The true stress versus true plastic strain diagrams, also known as material flow curves, characterize the plastic behaviors of materials. Among the available methods for measuring flow curves, the tensile test is the most commonly used due to its benefits of no friction and high precision. Although there are various approaches to obtaining flow curves from tensile tests, the classical approach for extracting true stresses and true plastic strains by measuring the nominal stress-strain curves is the most widely used in practice.
From a glance, it seems to be an easy task to extract flow curves from nominal stresses and strains. Interestingly, there are several unresolved points. Firstly, the flow curve measurement in the homogenous plastic deformation region of materials with no yield point often calculates the true stress by assuming a constant volume during elastic-plastic straining while neglecting the elastic volume changes. This approach is reasonable for materials with relatively low strength and high bulk modulus. For high-strength and low bulk modulus materials, it leads to errors because the higher the strength, and the lower the bulk modulus, the greater the elastic volume change. Secondly, for materials with pronounced yield point phenomenon and Lüders bands, the emergence of a complicated 3D stress state at the edge of the Lüders bands makes it very difficult to determine the real inherent material behavior. Therefore, developing effective strategies for solving these two points is highly desirable.
On this account, Rainer Schwab who is Professor Emeritus of Materials Science and Engineering and Mr. Anton Harter at Karlsruhe University of Applied Sciences proposed new approaches for extracting true stresses and strains from nominal stresses and strains during tensile testing. Their main objective was to solve the aforementioned points. To achieve this, the authors focused on (i) finding an exact solution for extracting true stresses and true plastic strains from the nominal stresses and strains in the uniform plastic deformation region and (ii) finding the real inherent flow curve and real upper yield strength in the Lüders region of materials with pronounced yield point phenomenon. For each of the two points, analytical solutions were derived. Their research work is currently published in the journal Strain.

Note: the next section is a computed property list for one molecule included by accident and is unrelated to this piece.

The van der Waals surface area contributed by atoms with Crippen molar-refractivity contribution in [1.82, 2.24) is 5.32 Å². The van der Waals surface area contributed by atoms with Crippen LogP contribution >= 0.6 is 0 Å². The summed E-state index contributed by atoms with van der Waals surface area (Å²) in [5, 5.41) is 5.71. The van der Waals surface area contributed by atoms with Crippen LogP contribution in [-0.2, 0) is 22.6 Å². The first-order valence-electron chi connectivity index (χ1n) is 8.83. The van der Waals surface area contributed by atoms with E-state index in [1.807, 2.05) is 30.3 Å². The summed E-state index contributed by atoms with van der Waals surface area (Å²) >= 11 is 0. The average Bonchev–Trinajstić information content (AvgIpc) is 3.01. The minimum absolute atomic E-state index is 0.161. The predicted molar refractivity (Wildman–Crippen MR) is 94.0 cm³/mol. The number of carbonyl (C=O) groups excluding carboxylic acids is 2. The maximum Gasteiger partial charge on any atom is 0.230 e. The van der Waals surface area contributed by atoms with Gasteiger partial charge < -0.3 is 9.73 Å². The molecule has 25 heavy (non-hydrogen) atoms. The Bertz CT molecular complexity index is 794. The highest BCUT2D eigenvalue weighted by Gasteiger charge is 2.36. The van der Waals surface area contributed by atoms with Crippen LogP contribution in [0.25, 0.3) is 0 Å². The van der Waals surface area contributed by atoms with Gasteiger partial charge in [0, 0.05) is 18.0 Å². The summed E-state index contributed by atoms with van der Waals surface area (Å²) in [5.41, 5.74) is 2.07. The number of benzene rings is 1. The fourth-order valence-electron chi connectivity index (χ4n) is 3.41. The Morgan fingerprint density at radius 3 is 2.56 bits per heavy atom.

Concerning point (i), the authors derived a complete set of exact analytical solutions for true stresses and strains with remarkable simplicity and beauty which completely accounts for the elastic volume changes. This set of exact solutions was cross-checked using finite element simulations and first- and zeroth-order approximations; perfect agreement was obtained. Concerning point (ii), a new macroscopic analytical method was used to determine the real material’s behavior in the Lüders region. This method is characterized by a high true upper yield point, typical strain hardening, and triaxiality of the stress state at the edges of the Lüders bands. This method was validated experimentally and through simulations and good agreement was obtained.
In summary, the study by Professor Rainer Schwab and Mr. Anton Harter addressed two fundamentals points that limit the accurate determination of flow curves in standard tensile testing. The exact solutions for extracting true stresses and true plastic strains in homogenous plastic deformation regions as well as inherent flow curves in the Lüders region, were determined. Both points were successfully validated, and the derived analytical solutions are in good agreement with the simulation and experimental results. In a statement to Advances in Engineering, Professor Rainer Schwab, the corresponding author, explained that although nature may behave in a complex manner, the underlying basic principles are often very simple. For instance, in the case of tensile tests, exact solutions may be derived with simple (mathematically beautiful) governing equations, and complicated plastic deformation behaviors can be explained with a few basic ideas.
Schwab, R. and Harter, A., 2021. Extracting true stresses and strains from nominal stresses and strains in tensile testing. Strain, 57(6), p. e12396.